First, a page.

In Internal Family Systems therapy (Dr. Richard Swartz) the Self represents the seat of consciousness and what each person is at the core. The Self can demonstrate many positive qualities such as acceptance, confidence, calmness, wisdom, compassion, connectedness, leadership and perspective.

Carl Jung saw the Self as an archetype that represents the unified unconsciousness and consciousness of an individual. Jung often represented the self as a circle, square, or mandala.

Carl Rogers who developed Person Centred theory, the foundation of humanistic psychology, believed that the authentic self had a tendency to evolution and under the conditions of empathy, unconditional positive regard and congruence this self would and could re-emerge from under the layers of conditioning and learnt behaviour.

So we are looking to this core self (and the presence of a therapist) to be the constant that can build relationship with the inner child by listening, acknowledging, nurturing, holding, and making sense of the inner child’s world. And in this way the relationship to the inner child can change and the inner child’s needs can be met.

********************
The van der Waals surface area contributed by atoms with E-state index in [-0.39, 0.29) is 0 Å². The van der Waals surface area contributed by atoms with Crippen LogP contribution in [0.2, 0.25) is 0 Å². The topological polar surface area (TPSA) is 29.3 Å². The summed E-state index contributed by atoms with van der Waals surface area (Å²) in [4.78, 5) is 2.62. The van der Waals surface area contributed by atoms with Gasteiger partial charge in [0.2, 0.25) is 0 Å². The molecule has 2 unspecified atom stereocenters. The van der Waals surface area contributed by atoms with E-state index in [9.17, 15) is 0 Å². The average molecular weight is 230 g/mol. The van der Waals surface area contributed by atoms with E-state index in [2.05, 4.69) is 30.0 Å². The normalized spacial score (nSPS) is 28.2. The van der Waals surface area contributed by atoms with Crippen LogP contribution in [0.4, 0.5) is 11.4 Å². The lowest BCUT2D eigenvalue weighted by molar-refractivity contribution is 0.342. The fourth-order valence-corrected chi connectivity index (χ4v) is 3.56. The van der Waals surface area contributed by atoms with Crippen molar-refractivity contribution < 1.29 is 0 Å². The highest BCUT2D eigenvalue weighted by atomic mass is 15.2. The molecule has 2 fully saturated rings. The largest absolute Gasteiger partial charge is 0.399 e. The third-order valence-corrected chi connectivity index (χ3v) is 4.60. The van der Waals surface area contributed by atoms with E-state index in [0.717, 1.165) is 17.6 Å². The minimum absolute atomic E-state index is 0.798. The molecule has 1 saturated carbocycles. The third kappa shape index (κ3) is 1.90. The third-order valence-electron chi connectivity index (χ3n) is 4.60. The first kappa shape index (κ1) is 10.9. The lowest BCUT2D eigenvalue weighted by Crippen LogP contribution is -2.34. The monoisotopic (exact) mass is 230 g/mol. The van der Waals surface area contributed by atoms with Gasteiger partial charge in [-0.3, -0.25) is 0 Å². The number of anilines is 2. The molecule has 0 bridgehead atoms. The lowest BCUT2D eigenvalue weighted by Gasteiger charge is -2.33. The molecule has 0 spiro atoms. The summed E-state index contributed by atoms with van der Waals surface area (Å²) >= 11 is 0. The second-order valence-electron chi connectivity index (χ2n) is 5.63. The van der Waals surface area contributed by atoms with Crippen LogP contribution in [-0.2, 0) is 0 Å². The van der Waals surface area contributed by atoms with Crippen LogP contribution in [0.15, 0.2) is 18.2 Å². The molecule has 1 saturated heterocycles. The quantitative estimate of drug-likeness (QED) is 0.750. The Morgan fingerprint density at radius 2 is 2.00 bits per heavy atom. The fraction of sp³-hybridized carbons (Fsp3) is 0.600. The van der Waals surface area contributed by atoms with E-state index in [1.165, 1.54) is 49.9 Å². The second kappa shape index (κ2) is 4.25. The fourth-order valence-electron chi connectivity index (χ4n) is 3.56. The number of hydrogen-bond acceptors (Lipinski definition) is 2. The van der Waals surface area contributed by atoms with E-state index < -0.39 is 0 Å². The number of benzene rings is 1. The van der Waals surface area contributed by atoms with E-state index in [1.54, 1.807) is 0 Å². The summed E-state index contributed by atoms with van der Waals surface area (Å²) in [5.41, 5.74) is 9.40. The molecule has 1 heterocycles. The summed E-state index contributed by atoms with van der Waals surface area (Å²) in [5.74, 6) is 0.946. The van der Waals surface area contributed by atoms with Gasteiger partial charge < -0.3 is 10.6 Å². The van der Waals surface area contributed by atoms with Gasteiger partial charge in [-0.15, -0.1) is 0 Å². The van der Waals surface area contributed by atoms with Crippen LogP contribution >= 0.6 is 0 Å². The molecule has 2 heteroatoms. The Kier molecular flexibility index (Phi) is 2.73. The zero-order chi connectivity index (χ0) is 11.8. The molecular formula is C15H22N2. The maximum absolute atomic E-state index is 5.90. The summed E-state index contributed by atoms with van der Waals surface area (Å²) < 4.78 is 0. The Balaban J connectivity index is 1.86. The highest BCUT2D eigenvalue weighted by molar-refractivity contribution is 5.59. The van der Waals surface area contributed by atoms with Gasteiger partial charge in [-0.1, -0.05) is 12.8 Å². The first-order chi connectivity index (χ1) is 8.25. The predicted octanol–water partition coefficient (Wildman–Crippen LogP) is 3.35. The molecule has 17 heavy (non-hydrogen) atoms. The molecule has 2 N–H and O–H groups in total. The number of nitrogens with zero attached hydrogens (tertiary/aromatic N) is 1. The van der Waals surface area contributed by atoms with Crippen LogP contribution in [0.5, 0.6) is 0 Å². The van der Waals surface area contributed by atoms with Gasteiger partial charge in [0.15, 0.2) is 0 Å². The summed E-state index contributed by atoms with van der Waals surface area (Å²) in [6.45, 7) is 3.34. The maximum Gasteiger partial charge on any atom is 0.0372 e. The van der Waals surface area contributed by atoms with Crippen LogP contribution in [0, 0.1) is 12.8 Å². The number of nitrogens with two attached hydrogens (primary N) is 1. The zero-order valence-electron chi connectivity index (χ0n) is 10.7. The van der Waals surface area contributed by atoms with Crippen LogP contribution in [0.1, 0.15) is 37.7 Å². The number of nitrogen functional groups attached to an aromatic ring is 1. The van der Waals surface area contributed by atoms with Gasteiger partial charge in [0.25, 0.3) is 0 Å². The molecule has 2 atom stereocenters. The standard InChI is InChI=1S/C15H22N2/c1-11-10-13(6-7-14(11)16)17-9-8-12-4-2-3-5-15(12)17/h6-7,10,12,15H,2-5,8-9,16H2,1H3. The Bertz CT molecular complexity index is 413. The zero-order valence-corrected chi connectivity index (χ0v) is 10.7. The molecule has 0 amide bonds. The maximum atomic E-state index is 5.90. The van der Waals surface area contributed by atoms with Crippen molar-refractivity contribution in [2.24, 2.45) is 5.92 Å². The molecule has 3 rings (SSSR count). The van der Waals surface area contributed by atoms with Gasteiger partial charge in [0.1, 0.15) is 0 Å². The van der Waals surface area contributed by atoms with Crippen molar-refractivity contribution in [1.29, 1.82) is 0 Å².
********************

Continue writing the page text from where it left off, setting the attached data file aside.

Working with the inner child in therapy is a journey and it has its own pace and rhythm. Patience is needed and trust with a good practitioner. Its going to take time for the inner child to let itself be known as being in hiding has been its modus operandi for survival. Because the work is about building relationship and communication both ways, keeping a journal can be helpful. Writing a letter from the inner child part in response to a question from Self, or writing to Self from the inner child can be part of this. The journal part also include pictures or words that makes the inner child feel happy and alive. It might be a place to let the inner child express itself through making some art, colour or collage. A place to hold and contain the inner child as they come out of hiding and begin their process into living and potentially unburdening.

The cry we hear from deep in our hearts,  comes from the wounded child within.  Healing this inner  child’s pain is the key healing to transforming anger,  sadness, and fear.

– Thich Nhat Hanh